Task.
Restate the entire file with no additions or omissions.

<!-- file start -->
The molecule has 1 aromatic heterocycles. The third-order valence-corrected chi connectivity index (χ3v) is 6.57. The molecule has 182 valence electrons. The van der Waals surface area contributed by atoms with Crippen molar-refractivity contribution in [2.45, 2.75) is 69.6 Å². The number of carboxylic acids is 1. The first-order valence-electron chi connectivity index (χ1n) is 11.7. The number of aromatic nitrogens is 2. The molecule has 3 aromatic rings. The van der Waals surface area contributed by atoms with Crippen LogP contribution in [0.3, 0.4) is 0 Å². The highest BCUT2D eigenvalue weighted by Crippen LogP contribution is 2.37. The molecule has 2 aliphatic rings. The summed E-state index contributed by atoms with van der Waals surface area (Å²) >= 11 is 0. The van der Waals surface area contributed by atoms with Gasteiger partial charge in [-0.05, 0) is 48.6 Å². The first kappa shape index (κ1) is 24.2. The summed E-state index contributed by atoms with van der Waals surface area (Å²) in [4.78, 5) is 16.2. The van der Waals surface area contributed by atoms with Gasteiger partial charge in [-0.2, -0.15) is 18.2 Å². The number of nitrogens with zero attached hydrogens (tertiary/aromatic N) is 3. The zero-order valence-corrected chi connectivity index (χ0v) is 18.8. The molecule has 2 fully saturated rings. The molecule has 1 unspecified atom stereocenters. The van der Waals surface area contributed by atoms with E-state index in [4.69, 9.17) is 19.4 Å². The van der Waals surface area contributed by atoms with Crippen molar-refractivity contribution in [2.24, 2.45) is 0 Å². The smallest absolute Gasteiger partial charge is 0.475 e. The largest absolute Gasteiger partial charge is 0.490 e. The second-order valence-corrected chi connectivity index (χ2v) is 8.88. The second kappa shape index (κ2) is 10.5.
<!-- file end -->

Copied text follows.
The molecule has 1 aromatic heterocycles. The third-order valence-corrected chi connectivity index (χ3v) is 6.57. The molecule has 182 valence electrons. The van der Waals surface area contributed by atoms with Crippen molar-refractivity contribution in [2.45, 2.75) is 69.6 Å². The number of carboxylic acids is 1. The first-order valence-electron chi connectivity index (χ1n) is 11.7. The number of aromatic nitrogens is 2. The molecule has 3 aromatic rings. The van der Waals surface area contributed by atoms with Crippen LogP contribution in [0.3, 0.4) is 0 Å². The highest BCUT2D eigenvalue weighted by Crippen LogP contribution is 2.37. The molecule has 2 aliphatic rings. The summed E-state index contributed by atoms with van der Waals surface area (Å²) >= 11 is 0. The van der Waals surface area contributed by atoms with Gasteiger partial charge in [-0.05, 0) is 48.6 Å². The first kappa shape index (κ1) is 24.2. The summed E-state index contributed by atoms with van der Waals surface area (Å²) in [4.78, 5) is 16.2. The van der Waals surface area contributed by atoms with Gasteiger partial charge in [-0.2, -0.15) is 18.2 Å². The number of nitrogens with zero attached hydrogens (tertiary/aromatic N) is 3. The zero-order valence-corrected chi connectivity index (χ0v) is 18.8. The molecule has 2 fully saturated rings. The molecule has 1 unspecified atom stereocenters. The van der Waals surface area contributed by atoms with E-state index in [4.69, 9.17) is 19.4 Å². The van der Waals surface area contributed by atoms with Crippen molar-refractivity contribution in [2.24, 2.45) is 0 Å². The smallest absolute Gasteiger partial charge is 0.475 e. The largest absolute Gasteiger partial charge is 0.490 e. The second-order valence-corrected chi connectivity index (χ2v) is 8.88. The second kappa shape index (κ2) is 10.5.